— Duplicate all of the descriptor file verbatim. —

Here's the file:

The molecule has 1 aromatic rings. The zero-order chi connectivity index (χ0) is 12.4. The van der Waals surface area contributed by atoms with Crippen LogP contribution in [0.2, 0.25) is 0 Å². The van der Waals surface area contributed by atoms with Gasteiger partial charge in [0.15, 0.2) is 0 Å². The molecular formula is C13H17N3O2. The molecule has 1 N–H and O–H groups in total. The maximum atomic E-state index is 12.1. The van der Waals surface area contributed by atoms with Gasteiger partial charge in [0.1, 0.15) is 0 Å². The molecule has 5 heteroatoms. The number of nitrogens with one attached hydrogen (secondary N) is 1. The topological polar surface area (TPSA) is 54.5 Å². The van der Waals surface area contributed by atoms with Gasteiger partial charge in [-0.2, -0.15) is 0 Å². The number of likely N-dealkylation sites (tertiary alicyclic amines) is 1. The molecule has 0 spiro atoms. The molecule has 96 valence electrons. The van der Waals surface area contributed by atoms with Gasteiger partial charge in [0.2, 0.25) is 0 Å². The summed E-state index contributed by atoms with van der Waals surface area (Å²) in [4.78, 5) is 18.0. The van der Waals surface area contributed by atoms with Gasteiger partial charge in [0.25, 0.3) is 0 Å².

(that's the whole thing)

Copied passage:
The molecule has 1 aromatic rings. The zero-order chi connectivity index (χ0) is 12.4. The van der Waals surface area contributed by atoms with Crippen LogP contribution in [0.2, 0.25) is 0 Å². The van der Waals surface area contributed by atoms with Gasteiger partial charge in [0.15, 0.2) is 0 Å². The molecular formula is C13H17N3O2. The molecule has 1 N–H and O–H groups in total. The maximum atomic E-state index is 12.1. The van der Waals surface area contributed by atoms with Gasteiger partial charge in [0.1, 0.15) is 0 Å². The molecule has 5 heteroatoms. The number of nitrogens with one attached hydrogen (secondary N) is 1. The topological polar surface area (TPSA) is 54.5 Å². The van der Waals surface area contributed by atoms with Gasteiger partial charge in [-0.2, -0.15) is 0 Å². The number of likely N-dealkylation sites (tertiary alicyclic amines) is 1. The molecule has 0 spiro atoms. The molecule has 96 valence electrons. The van der Waals surface area contributed by atoms with Gasteiger partial charge in [0.2, 0.25) is 0 Å². The summed E-state index contributed by atoms with van der Waals surface area (Å²) in [4.78, 5) is 18.0. The van der Waals surface area contributed by atoms with Gasteiger partial charge in [0.25, 0.3) is 0 Å².